What I Learned Getting Rid Of 465 Of My Belongings

 

Last month, I decided to embark on The Minimalists’ 30-day challenge. The idea is this: on the first day, you get rid of one thing, on the second day, you get rid of two things, etc. So on the 30th day, after you’ve gotten rid of 30 things, you’ve purged a total of 465 items from your life.

 

I was already pretty minimal when it came to my clothing and possessions, so I was surprised by my many epiphanies as I continuously pared down to what was absolutely essential. Here’s what I learned.

 

1) Most of my belongings don’t mean that much to me.

 

One of Buddha’s most famous teachings is to feel open to anything but attached to nothing. In the most literal sense, this can apply to physical things.

 

Each day, I would make tick marks in my planner of how many things I’d gotten rid of so far. It was nice to see objects represented so plainly; it reminded me of their superficiality.

 

2) The things that do matter to me matter for a good reason.

 

I have two pairs of jeans (one blue and one black) that I wear all the time. They’re well-made and fit me perfectly, and I didn’t mind that they were an investment because I knew they’d be staples. If I were to part with one of those two pairs, I’d be affected by the change. But for so many other items in my closet, I wouldn’t even notice. That made it easy to say goodbye.

 

On the other hand, I have a shoebox stuffed with meaningful cards and letters. Every now and then I’ll riffle through to remind myself that I am loved by some remarkable people. I wouldn’t part with that box for anything.

 

3) I learned what I don’t need to spend money on in the future.

 

It’s so tempting to grab a tank top that’s on sale for six bucks or four sports bras when they’re buy one get one. But the pretty price tag is often a distraction from the fact that those clothes don’t fit perfectly and I probably don’t even need them. When I was going through my closet, things like that were the first to go.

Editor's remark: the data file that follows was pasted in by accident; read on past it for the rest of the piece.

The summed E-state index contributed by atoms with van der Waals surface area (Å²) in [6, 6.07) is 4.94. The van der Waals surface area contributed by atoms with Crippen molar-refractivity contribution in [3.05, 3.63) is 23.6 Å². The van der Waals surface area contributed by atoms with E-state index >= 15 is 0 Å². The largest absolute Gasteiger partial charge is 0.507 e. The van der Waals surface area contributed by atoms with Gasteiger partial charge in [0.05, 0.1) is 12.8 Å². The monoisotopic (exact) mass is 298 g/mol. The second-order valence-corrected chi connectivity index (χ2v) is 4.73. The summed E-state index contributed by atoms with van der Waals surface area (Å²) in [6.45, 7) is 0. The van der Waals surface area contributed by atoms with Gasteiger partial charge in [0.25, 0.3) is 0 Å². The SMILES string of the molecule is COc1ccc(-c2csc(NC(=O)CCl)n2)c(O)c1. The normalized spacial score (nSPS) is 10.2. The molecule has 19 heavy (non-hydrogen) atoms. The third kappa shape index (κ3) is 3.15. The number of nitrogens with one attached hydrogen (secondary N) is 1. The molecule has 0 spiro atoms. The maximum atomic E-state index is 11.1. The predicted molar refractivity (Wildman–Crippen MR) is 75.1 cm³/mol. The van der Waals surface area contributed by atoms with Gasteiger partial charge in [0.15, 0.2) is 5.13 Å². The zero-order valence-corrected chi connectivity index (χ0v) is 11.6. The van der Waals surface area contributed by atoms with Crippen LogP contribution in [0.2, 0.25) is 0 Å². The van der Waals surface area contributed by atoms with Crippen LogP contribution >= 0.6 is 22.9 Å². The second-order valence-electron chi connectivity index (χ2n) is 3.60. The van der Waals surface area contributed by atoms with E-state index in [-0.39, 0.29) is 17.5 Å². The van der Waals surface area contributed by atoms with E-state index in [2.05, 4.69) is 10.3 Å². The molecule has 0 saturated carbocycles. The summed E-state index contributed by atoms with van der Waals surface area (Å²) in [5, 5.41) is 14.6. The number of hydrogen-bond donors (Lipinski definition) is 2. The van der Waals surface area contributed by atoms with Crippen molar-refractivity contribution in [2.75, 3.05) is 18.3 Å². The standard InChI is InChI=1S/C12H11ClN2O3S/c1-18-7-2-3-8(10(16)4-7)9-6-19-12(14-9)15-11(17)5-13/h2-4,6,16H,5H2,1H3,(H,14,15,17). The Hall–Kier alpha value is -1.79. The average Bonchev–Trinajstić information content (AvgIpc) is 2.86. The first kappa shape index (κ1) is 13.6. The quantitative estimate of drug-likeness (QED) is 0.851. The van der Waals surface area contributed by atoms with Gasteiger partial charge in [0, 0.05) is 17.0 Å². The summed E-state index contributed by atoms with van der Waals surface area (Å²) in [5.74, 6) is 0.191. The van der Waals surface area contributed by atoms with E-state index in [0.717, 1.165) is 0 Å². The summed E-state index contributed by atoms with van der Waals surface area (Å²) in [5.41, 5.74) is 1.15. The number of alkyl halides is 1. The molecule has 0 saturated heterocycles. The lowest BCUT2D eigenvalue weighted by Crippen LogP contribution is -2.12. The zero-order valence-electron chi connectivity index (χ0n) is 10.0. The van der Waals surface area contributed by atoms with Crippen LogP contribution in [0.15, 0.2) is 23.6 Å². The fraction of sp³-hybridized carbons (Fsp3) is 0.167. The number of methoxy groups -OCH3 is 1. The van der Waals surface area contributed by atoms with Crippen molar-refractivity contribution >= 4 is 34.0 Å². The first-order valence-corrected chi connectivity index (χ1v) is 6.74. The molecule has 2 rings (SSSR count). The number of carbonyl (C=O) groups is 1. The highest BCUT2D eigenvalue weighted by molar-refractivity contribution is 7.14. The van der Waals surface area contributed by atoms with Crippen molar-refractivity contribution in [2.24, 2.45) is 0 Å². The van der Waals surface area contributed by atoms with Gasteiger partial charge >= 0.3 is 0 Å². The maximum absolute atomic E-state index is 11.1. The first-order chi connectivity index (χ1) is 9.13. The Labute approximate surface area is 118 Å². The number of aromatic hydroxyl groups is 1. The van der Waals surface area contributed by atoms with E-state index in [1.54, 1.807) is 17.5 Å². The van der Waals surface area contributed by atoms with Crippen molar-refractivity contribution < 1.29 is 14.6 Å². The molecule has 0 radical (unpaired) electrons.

Before I spend money on something, I now think more carefully about it, about the physical space I’ll “spend” as well as the money.

 

4) I started a ‘do without’ list.

 

When I have the urge to spend money on something that isn’t necessary, I jot it down on a running list along with the amount of money I’m saving by not purchasing it. For instance, I was obsessed with those lovely glass boxes that are everywhere right now, the ones with the gold or copper metal framing. I browsed a million websites and even bought one, but when I took it home, I saw that it didn’t really de-clutter my jewelry; it just put my jewelry clutter in a beautiful clear box. I didn’t need it. I returned it and saved myself $25 bucks!

 

This list isn’t about depriving myself of things I need or would put to good use, it just reminds me that not everything I want I need, and it celebrates when I remember that buying stuff won’t make me happy.

5) I found the most meaningful practice I can do with my stuff: give it away.

 

I love crafting things, namely cards and candles. For me, the process of making is therapeutic, but I don’t need all of the finished products. I found that giving these homemade lovelies as gifts brings them new meaning. I got the therapeutic benefit of crafting them, and now I can give someone a thoughtful homemade gift and feel great about it.

 

What objects do you surround yourself with that make you feel fufilled? What objects are holding you back?

 

 

 

Ali Weeks is a freelance writer and editor. She specializes in writing about health and wellness, relying on her experience in the industry as a Pilates instructor and professional dancer. She is passionate about helping people share their stories, and would love to do the same for you. Visit tidepoolreverie.com to learn more.